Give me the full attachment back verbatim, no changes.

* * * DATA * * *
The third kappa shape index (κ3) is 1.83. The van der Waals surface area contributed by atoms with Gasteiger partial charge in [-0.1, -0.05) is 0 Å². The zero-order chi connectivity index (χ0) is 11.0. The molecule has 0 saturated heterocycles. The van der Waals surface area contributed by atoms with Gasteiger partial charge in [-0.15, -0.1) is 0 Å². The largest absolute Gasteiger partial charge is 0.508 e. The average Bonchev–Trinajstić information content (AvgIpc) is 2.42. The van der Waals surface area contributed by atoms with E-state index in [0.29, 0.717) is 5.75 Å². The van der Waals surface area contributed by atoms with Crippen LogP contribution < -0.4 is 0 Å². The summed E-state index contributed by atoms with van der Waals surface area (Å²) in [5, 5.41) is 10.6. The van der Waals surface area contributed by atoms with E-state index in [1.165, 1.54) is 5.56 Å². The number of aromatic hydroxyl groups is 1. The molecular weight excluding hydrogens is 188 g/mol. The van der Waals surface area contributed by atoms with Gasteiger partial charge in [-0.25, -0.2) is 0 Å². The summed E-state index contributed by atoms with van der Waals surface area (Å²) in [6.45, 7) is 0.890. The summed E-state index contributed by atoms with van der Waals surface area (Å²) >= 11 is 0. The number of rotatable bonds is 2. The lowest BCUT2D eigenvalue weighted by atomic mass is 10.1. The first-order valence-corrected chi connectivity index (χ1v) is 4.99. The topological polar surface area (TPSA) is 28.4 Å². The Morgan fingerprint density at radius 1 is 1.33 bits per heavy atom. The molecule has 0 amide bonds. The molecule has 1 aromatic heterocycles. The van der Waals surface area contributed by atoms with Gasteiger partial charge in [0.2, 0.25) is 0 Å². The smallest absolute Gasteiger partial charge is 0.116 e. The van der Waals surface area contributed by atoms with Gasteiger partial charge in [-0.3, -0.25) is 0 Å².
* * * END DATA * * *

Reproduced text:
The third kappa shape index (κ3) is 1.83. The van der Waals surface area contributed by atoms with Gasteiger partial charge in [-0.1, -0.05) is 0 Å². The zero-order chi connectivity index (χ0) is 11.0. The molecule has 0 saturated heterocycles. The van der Waals surface area contributed by atoms with Gasteiger partial charge in [-0.15, -0.1) is 0 Å². The largest absolute Gasteiger partial charge is 0.508 e. The average Bonchev–Trinajstić information content (AvgIpc) is 2.42. The van der Waals surface area contributed by atoms with E-state index in [0.29, 0.717) is 5.75 Å². The van der Waals surface area contributed by atoms with Crippen LogP contribution < -0.4 is 0 Å². The summed E-state index contributed by atoms with van der Waals surface area (Å²) in [5, 5.41) is 10.6. The van der Waals surface area contributed by atoms with E-state index in [1.165, 1.54) is 5.56 Å². The number of aromatic hydroxyl groups is 1. The molecular weight excluding hydrogens is 188 g/mol. The van der Waals surface area contributed by atoms with Gasteiger partial charge in [-0.25, -0.2) is 0 Å². The summed E-state index contributed by atoms with van der Waals surface area (Å²) in [6.45, 7) is 0.890. The summed E-state index contributed by atoms with van der Waals surface area (Å²) >= 11 is 0. The number of rotatable bonds is 2. The lowest BCUT2D eigenvalue weighted by atomic mass is 10.1. The first-order valence-corrected chi connectivity index (χ1v) is 4.99. The topological polar surface area (TPSA) is 28.4 Å². The Morgan fingerprint density at radius 1 is 1.33 bits per heavy atom. The molecule has 0 amide bonds. The molecule has 1 aromatic heterocycles. The van der Waals surface area contributed by atoms with Gasteiger partial charge in [0.2, 0.25) is 0 Å². The smallest absolute Gasteiger partial charge is 0.116 e. The van der Waals surface area contributed by atoms with Gasteiger partial charge in [-0.3, -0.25) is 0 Å².